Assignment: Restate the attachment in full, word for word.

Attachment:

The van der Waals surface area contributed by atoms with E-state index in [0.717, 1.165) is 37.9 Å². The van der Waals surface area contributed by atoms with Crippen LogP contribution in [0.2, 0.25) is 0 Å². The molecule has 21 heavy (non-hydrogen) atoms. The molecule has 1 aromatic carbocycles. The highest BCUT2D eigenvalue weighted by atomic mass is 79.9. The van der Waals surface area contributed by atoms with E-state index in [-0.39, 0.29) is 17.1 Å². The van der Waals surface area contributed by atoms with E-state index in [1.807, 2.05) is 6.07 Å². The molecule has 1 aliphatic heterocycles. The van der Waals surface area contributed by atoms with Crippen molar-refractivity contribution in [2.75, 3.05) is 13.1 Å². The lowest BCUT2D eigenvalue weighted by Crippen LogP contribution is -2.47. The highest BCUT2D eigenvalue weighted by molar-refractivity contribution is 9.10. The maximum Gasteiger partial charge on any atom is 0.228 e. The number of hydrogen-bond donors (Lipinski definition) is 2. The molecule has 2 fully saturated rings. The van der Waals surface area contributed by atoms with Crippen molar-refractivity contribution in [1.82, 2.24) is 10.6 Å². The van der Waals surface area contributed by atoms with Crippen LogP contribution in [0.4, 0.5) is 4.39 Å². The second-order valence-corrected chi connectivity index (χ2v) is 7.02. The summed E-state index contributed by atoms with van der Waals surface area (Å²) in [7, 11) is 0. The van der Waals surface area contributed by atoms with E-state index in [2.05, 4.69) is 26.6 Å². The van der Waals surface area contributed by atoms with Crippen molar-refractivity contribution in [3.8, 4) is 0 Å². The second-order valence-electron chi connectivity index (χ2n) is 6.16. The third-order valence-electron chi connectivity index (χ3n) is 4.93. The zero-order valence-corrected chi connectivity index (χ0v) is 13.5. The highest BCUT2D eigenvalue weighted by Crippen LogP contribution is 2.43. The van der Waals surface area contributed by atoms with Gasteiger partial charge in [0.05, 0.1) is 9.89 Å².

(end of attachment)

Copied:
The van der Waals surface area contributed by atoms with E-state index in [0.717, 1.165) is 37.9 Å². The van der Waals surface area contributed by atoms with Crippen LogP contribution in [0.2, 0.25) is 0 Å². The molecule has 21 heavy (non-hydrogen) atoms. The molecule has 1 aromatic carbocycles. The highest BCUT2D eigenvalue weighted by atomic mass is 79.9. The van der Waals surface area contributed by atoms with E-state index in [-0.39, 0.29) is 17.1 Å². The van der Waals surface area contributed by atoms with E-state index in [1.807, 2.05) is 6.07 Å². The molecule has 1 aliphatic heterocycles. The van der Waals surface area contributed by atoms with Crippen molar-refractivity contribution in [2.75, 3.05) is 13.1 Å². The lowest BCUT2D eigenvalue weighted by Crippen LogP contribution is -2.47. The highest BCUT2D eigenvalue weighted by molar-refractivity contribution is 9.10. The maximum Gasteiger partial charge on any atom is 0.228 e. The number of hydrogen-bond donors (Lipinski definition) is 2. The molecule has 2 fully saturated rings. The van der Waals surface area contributed by atoms with Crippen molar-refractivity contribution in [1.82, 2.24) is 10.6 Å². The van der Waals surface area contributed by atoms with Crippen LogP contribution in [0.4, 0.5) is 4.39 Å². The second-order valence-corrected chi connectivity index (χ2v) is 7.02. The summed E-state index contributed by atoms with van der Waals surface area (Å²) in [7, 11) is 0. The van der Waals surface area contributed by atoms with E-state index in [2.05, 4.69) is 26.6 Å². The van der Waals surface area contributed by atoms with Crippen molar-refractivity contribution in [3.8, 4) is 0 Å². The second-order valence-electron chi connectivity index (χ2n) is 6.16. The third-order valence-electron chi connectivity index (χ3n) is 4.93. The zero-order valence-corrected chi connectivity index (χ0v) is 13.5. The highest BCUT2D eigenvalue weighted by Crippen LogP contribution is 2.43. The van der Waals surface area contributed by atoms with Gasteiger partial charge in [0.05, 0.1) is 9.89 Å².